The Devil Bat (1940)    0 Stars

“Sharp Fanged Blood Sucking DEATH Dives from MIDNIGHT SKIES!”


the Devil Bat (1940)

Director: Jean Yarborough

Cast: Bela Lugosi, Suzanne Kaaren, Dave O’Brien

Synopsis: A mad scientist develops an aftershave lotion that causes his gigantic bats to kill anyone who wears it.




There can’t be many of us who haven’t felt unappreciated by our bosses at some time or another. Overworked and underpaid, we might harbour malevolent fantasies of making them pay for taking such unfair advantage of our talents but we rarely turn those fantasies into reality. However, Paul Carruthers (Bela Lugosi) is made of sterner stuff than the rest of us. When he has a grudge he acts upon it. Carruthers is a scientist — or maybe a doctor, who knows? Certainly not screenwriter John T. Neville — who develops perfumes and aftershaves for his bosses. Over time, they’ve grown wealthy on the back of his genius while he toils unrecognised for a monthly pay cheque. To be fair, he was offered the chance to waive his wage in favour of a share of the profits but he turned it down — as one of his bosses rather tactlessly reminds him at one point — so he’s only got himself to blame, but somehow that knowledge doesn’t make the injustice of it all any easier to bear for Carruthers.

In fact, his bosses aren’t ungrateful for his work and what it has reaped for them, and to show their gratitude they organise a small gathering at the home of Henry Morton (Guy Usher), the partner of his boss, Martin Heath (Edmund Mortimer) at which, unknown to Carruthers, they intend to present him with a cheque for $5,000 in recognition of his services to their bank accounts.

But although he says he’ll be there, Carruthers doesn’t show. He’s working late at his home laboratory, you see, perfecting a scent that will enable him to have his revenge on those who have wronged him. Concealed in his lab is a secret panel which leads through a secret corridor to a secret lab in which Carruthers conducts all the secret experiments he doesn’t want anyone to know about. While he’s supposed to be dining at Henry’s he’s beaming benignly through the window of a heavy metal door as he watches a few thousand volts that are zapping through a giant bat. The theory behind this experiment is a little hazy to be honest, but the intent is to condition the bat to attack anyone unlucky enough to be wearing that unique scent I told you about.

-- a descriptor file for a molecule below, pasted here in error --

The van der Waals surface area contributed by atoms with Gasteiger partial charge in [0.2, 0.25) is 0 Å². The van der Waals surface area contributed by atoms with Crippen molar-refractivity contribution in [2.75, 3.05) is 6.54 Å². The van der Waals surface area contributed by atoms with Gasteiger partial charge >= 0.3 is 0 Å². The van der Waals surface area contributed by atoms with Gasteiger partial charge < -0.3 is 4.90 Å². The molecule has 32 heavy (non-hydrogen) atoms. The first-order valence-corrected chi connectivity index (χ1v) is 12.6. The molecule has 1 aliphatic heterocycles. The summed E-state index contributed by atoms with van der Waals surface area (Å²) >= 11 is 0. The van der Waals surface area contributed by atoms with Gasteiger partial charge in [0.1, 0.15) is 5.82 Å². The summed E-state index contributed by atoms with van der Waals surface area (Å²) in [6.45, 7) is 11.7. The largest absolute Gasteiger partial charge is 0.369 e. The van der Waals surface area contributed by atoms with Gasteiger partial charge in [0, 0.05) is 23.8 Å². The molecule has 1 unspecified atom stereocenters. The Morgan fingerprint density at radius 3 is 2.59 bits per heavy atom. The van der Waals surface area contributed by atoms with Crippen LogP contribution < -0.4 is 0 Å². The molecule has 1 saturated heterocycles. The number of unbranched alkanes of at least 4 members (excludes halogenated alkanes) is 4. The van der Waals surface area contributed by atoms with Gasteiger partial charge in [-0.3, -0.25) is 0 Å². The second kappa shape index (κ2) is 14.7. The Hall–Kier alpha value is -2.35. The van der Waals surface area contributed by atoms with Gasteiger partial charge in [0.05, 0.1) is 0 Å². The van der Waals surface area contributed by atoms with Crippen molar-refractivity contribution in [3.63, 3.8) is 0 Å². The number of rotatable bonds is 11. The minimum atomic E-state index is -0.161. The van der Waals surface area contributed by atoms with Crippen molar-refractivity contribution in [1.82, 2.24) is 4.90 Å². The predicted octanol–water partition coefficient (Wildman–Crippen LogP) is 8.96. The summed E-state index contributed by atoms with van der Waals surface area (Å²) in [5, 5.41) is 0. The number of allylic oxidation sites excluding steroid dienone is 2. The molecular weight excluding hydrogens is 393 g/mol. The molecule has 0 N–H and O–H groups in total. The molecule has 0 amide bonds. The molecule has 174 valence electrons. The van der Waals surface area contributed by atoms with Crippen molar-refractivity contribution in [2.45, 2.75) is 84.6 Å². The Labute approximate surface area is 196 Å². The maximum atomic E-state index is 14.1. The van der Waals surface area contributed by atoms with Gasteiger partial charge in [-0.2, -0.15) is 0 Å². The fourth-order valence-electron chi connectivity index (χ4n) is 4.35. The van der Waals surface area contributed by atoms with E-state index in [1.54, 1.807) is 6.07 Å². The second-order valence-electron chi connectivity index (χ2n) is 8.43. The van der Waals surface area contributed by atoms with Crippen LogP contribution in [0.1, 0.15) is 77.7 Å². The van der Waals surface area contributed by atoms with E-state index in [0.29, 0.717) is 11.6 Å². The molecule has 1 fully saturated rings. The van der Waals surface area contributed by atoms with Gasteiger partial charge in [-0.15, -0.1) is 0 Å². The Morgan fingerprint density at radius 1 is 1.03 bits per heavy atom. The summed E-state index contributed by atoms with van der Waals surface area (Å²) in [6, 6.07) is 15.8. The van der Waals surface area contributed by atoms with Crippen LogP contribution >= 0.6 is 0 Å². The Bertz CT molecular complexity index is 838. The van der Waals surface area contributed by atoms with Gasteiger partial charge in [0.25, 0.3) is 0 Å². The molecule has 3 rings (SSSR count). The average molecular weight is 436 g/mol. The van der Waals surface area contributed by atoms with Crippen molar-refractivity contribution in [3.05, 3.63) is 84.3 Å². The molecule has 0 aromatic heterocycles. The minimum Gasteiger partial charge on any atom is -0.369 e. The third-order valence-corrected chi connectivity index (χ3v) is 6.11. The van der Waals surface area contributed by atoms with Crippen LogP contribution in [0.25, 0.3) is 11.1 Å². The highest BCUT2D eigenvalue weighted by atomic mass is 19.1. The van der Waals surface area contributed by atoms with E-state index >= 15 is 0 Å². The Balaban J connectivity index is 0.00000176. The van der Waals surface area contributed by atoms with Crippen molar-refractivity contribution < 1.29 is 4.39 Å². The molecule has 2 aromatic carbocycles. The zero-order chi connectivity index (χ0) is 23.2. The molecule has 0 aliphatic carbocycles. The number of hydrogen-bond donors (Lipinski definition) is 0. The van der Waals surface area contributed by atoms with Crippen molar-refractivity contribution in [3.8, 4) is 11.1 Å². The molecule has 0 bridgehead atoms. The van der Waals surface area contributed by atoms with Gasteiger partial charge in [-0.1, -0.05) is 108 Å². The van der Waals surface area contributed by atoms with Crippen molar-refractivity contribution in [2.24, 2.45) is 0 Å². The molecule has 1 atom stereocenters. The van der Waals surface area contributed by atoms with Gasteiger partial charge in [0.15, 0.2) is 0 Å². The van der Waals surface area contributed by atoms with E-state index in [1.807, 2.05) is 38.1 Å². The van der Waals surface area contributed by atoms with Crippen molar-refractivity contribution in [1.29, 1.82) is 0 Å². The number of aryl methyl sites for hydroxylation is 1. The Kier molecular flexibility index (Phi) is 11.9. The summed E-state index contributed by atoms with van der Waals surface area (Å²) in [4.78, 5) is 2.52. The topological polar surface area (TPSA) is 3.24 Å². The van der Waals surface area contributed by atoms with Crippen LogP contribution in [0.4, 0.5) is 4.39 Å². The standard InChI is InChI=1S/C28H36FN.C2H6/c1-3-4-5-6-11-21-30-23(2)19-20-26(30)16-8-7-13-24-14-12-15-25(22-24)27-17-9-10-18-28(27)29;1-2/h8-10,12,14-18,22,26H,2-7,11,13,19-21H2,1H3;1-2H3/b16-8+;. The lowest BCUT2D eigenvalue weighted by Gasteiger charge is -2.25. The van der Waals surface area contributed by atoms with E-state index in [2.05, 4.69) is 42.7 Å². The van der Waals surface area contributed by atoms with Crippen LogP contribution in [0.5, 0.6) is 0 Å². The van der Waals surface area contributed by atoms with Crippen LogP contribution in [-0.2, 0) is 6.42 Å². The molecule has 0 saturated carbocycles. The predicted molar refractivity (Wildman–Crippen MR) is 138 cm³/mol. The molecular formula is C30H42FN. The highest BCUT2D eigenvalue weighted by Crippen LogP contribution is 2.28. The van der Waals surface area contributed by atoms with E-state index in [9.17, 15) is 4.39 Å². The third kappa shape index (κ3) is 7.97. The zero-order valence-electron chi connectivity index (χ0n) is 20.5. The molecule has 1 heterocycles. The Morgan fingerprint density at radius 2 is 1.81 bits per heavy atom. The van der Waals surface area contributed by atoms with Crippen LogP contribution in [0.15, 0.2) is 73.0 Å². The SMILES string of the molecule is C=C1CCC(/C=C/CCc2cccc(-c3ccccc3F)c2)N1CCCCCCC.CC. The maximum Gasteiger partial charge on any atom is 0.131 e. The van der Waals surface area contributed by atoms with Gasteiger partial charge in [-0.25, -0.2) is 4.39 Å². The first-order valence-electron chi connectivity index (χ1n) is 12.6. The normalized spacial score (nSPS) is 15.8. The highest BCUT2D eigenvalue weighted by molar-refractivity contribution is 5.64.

When it becomes apparent that Carruthers isn’t going to show, Heath’s son, Roy (John Ellis) volunteers to deliver the cheque that night. Carruthers accepts the cheque with as much good grace as he can muster, but he sees in young Roy the first deserving victim of his scent-activated pet, and so invites the young man to apply the new aftershave to ‘the tender part’ of his neck. Then, when Roy has departed, Carruthers releases the bat, which makes a beeline for poor Roy and tears out his throat.

Roy’s death is bizarre and suspicious enough to attract the attention of the media in the form of Johnny Layton (Dave O’Brien) and his photographer ‘One-Shot’ McGuire (Donald Kerr), and Layton just happens to be around to witness the bat claim Carruthers next victim, another son of Heath’s. Cue hysterical headlines rushing at the screen while spinning like one of those spinny things on a stick in a very strong wind. The story — which was stupid enough to begin with — gets increasingly mindless when Layton decides to stage a fake attack using a stuffed bat.

I could claim that I don’t want to ‘spoil’ the rest of the movie by revealing what happens next, but to be honest the plot is so mind-blowingly stupid that I just can’t be bothered thinking about it anymore. Lugosi hams it up as usual, but there’s something likeable about the old boy, anyway. He’d seen his career slide from starring as Universal’s Dracula to appearing in no-budget PRC programmers opposite people who really had little justification in describing themselves as actors. If he hadn’t had a habit before now, appearing in bilge like The Devil Bat would surely have driven him to it.

(Reviewed 22nd September 2013)